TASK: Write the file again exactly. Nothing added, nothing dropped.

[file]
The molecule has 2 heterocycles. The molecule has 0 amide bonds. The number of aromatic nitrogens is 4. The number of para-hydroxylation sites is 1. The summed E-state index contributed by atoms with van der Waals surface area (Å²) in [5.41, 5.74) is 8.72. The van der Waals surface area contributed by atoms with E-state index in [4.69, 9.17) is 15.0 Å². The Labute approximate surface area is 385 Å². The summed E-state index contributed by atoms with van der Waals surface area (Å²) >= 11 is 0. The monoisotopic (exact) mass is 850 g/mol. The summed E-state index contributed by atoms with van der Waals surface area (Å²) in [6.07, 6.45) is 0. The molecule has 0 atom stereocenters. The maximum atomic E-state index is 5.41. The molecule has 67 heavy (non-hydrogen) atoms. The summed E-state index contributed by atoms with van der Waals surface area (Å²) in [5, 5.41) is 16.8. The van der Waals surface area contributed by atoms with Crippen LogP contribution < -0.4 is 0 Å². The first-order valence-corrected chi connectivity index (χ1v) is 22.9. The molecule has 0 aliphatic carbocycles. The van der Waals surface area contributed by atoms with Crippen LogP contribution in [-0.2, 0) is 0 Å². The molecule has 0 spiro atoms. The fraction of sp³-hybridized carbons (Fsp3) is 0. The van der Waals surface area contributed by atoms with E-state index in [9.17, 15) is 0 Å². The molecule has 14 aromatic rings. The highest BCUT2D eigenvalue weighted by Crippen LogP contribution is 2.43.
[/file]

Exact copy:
The molecule has 2 heterocycles. The molecule has 0 amide bonds. The number of aromatic nitrogens is 4. The number of para-hydroxylation sites is 1. The summed E-state index contributed by atoms with van der Waals surface area (Å²) in [5.41, 5.74) is 8.72. The van der Waals surface area contributed by atoms with E-state index in [4.69, 9.17) is 15.0 Å². The Labute approximate surface area is 385 Å². The summed E-state index contributed by atoms with van der Waals surface area (Å²) >= 11 is 0. The monoisotopic (exact) mass is 850 g/mol. The summed E-state index contributed by atoms with van der Waals surface area (Å²) in [6.07, 6.45) is 0. The molecule has 0 atom stereocenters. The maximum atomic E-state index is 5.41. The molecule has 67 heavy (non-hydrogen) atoms. The summed E-state index contributed by atoms with van der Waals surface area (Å²) in [5, 5.41) is 16.8. The van der Waals surface area contributed by atoms with Crippen LogP contribution < -0.4 is 0 Å². The first-order valence-corrected chi connectivity index (χ1v) is 22.9. The molecule has 0 aliphatic carbocycles. The van der Waals surface area contributed by atoms with Crippen LogP contribution in [-0.2, 0) is 0 Å². The molecule has 0 spiro atoms. The fraction of sp³-hybridized carbons (Fsp3) is 0. The van der Waals surface area contributed by atoms with E-state index in [9.17, 15) is 0 Å². The molecule has 14 aromatic rings. The highest BCUT2D eigenvalue weighted by Crippen LogP contribution is 2.43.